Washington -- Prominent members of the Democratic Party, including a congressman who has designs on House leadership, have recently looked at Democrats' electoral prospects and come to the conclusion that, for large numbers of swing voters across the country, the Democratic brand is held in even lower esteem than is the Trump brand. This is hard to fathom, given the embarrassing incompetence and moral vacuity of the man who currently occupies the Oval Office. But there can be little doubt that it is true. The question is, what are Democrats going to do about it?
One approach is to sharpen the Democrat's economic message, but others caution (wisely in my opinion), that it's not the economy, stupid, it's the culture. Many voters will not move away from Trump regardless of economic issues, because they associate the Democratic Party with a culture that is anathema to them.
But is it really? It wouldn't be if Democrats united around both an economic policy and a culture that Trump voters could embrace in the next election as a refuge from the dangerous directions of the party they put in power. And it wouldn't be if Democrats could unite on something positive they can be for, rather than simply shaking their heads in disgust at the degrading nonsense of Trumpism.
It's time for Democrats to offer that combination in a "Decent Deal."
Foremost in this appellation is the word decent, and all that it offers as a counterweight to the many levels of indecency of the current president.
Next, the word deal elicits memories of the Democratic Party of Franklin Roosevelt and his New Deal, and of and Harry Truman and his Fair Deal. In the spirit of bi-partisanship, Teddy Roosevelt's Square Deal should not be left out.
Democrats should look to the details of the New Deal, the Fair Deal, and the Square Deal as touchstones to unite its competing factions. The New Deal, with its Social Security and its oversight of financial institutions, is now part of American life but needs continual adjustment and reaffirmation. The Fair Deal, with its focus on racial integration and access to medical care, is a work in progress. The Square Deal, with its emphasis on the environment and trust-busting, is still relevant and critical.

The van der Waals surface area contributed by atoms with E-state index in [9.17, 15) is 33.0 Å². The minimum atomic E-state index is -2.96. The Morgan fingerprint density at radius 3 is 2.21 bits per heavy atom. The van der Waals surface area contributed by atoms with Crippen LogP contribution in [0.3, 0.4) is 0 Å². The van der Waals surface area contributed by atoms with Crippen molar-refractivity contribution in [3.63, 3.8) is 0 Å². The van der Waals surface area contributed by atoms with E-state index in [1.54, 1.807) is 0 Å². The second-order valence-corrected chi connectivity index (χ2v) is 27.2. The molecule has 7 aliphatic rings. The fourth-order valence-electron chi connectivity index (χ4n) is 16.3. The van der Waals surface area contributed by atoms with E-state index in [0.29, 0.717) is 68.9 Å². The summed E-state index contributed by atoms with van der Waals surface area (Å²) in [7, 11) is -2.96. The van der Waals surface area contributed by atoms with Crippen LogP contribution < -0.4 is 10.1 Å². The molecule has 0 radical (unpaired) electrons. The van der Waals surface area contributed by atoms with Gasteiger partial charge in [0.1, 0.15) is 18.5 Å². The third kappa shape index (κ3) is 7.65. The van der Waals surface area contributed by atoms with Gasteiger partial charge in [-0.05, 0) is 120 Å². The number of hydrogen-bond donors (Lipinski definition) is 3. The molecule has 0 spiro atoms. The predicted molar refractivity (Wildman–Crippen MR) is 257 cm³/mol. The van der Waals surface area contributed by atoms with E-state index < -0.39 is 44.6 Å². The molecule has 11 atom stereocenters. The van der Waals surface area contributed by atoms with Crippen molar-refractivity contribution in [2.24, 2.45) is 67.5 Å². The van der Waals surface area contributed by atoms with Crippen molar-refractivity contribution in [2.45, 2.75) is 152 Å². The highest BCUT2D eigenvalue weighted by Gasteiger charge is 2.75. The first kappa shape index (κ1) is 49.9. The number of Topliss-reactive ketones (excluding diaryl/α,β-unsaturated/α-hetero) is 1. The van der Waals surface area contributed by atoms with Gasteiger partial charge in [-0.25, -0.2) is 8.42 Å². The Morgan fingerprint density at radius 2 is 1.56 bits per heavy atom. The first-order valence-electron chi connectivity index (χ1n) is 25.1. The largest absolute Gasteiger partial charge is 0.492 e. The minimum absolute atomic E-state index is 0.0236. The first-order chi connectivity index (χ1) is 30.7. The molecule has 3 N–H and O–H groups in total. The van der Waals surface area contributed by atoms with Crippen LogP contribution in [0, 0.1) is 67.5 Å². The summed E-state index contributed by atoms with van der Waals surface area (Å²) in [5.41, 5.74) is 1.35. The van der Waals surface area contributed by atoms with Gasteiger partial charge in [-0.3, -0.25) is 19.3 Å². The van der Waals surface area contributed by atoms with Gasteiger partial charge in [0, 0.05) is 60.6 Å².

Framing current issues in these terms will not set well with those who want continually to frame politics and elections in ideological terms. This plays into the hands of the not-so-hidden persuaders who have turned descriptors like "liberal" into cultural epithets to turn voters away from Democrats. Most people -- especially swing voters -- actually hold both liberal and conservative views simultaneously, depending on the particulars of an issue, and will welcome relief from divisive ideological battles that never seem to deliver what they want, which is effective, honest government.
A decent deal is all that most voters want out of life. They do not want special privileges, only a decent chance to succeed, and a decent chance for everyone. This is what they will vote for, if given a choice.
A Decent Deal represents the culture of decency and opportunity that Democrats should be offering, and uniting around.